It is not only investors in the traditional Muslim markets in Malaysia, Saudi Arabia and Turkey who are tapping into the financial and emotional benefits of shariah exchange-traded funds (ETFs).
Investors in global markets—including France, Germany, the Netherlands, the United Kingdom and South Africa—are increasingly attracted to these offerings, which tie their returns to various indexes while adhering to faith-based investment rules.
Mat Lystra, senior index research analyst with Russell Investments, says more Western investors want to save for retirement with techniques that reflect their values. “We believe values-based investing will only increase in importance as Millennials begin reaching their core retirement saving years,” says Lystra. “Islamic indexes have an appeal to Western investors as an option that may reflect their own socially responsible investing beliefs.”
Faith-based investment rules, which form the basis of Islamic indexes, exclude companies whose core businesses involve products and services such as investment banking, alcohol, tobacco and weapons manufacturing.
Russell Investments’ index data are used by many ETF providers to create a variety of exchange-traded products. To meet the demand for shariah investments, the Seattle-based firm has created a family of Islamic indexes with IdealRatings, a San Francisco company that identifies, screens and manages shariah-compliant equities, funds and sukuk [bonds] around the world.
The first ETF based on the Russell-IdealRatings US large cap index recently went into registration with the Securities and Exchange Commission and is slated to be launched by Falah Capital, an investment firm based in Seattle, in the third quarter of this year.
At the end of May there were 11 shariah equity ETFs with 34 listings and assets of $236.4 million outside the traditional shariah exchanges in Malaysia, Saudi Arabia and Turkey, according to ETFGI, an independent research and consulting firm in London. That figure is up 9% from the $217.1 million in assets at year-end 2013 and 255% from the $66.6 million invested in these markets at the end of 2008. There have been inflows of $8 million since January, and average daily trading volume is $1.1 million from six providers of shariah-compliant ETFs in seven countries. Switzerland was the first Western market to offer a shariah-compliant ETF, in February 2007. That fund was delisted in February of this year.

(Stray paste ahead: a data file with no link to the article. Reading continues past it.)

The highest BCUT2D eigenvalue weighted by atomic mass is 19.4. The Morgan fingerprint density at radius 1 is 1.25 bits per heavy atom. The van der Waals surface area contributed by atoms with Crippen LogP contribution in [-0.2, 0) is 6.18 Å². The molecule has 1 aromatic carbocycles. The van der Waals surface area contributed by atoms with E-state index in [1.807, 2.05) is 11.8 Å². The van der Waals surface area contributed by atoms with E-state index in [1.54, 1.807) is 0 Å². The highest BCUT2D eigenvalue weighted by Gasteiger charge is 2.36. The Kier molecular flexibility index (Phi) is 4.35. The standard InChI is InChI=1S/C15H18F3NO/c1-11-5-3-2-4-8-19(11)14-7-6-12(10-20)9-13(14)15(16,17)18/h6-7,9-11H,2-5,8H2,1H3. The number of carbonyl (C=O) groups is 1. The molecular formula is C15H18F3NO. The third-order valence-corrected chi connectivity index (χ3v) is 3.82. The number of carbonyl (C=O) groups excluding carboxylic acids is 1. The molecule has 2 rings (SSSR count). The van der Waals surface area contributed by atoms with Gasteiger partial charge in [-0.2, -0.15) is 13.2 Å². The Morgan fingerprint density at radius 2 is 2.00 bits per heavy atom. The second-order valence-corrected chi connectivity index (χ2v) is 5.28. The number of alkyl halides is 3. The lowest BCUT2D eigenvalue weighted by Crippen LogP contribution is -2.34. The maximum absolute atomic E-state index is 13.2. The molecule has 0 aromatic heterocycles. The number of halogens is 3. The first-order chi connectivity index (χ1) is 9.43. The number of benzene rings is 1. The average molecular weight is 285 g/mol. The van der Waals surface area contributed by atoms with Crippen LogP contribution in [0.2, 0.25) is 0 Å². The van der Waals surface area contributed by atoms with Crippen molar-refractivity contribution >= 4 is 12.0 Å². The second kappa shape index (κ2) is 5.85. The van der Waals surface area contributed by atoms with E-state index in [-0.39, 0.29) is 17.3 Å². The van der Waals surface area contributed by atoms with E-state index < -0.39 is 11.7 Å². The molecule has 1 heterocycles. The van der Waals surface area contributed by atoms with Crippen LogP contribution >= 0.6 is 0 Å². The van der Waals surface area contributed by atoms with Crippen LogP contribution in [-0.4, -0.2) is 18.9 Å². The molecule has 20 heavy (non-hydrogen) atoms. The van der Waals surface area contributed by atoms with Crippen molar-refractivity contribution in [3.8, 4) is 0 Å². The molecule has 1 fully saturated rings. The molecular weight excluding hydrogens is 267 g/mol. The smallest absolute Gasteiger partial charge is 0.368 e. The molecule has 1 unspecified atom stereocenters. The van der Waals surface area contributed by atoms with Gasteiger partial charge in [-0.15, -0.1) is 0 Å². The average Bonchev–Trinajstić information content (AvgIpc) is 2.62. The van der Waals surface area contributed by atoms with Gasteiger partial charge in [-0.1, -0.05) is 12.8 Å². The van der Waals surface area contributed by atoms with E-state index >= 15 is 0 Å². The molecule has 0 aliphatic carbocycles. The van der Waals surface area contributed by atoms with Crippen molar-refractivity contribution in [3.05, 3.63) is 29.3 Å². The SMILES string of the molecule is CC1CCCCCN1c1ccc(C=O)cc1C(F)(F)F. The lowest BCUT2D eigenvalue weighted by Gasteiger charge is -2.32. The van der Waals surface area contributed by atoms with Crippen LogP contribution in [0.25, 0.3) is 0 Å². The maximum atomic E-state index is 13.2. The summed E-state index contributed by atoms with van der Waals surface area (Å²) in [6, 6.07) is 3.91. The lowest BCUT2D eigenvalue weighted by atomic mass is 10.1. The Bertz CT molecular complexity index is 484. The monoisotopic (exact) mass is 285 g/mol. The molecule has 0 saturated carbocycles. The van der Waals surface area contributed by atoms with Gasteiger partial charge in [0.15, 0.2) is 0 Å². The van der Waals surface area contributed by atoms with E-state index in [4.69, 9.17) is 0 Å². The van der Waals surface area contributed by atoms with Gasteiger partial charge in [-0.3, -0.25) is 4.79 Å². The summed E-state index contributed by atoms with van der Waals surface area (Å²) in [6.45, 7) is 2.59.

In the past 18 months assets in shariah-compliant equity ETFs listed globally in 10 countries, including Malyasia, Saudi Arabia and Turkey, have increased by 38%, to $1.23 billion, says Deborah Fuhr, managing partner at ETFGI. “ETFs are still a relatively new product, so it takes time to educate investors on what they are and how they can be used before you see the use and adoption grow,” she adds.
Shariah-compliant ETFs have a long way to go relative to other such offerings. Global assets in ETFs and exchange-traded products reached $2.55 trillion at the end of May. The United States topped the list with $1.8 trillion in assets, followed by Europe with $459 billion and Japan with $86.7 billion.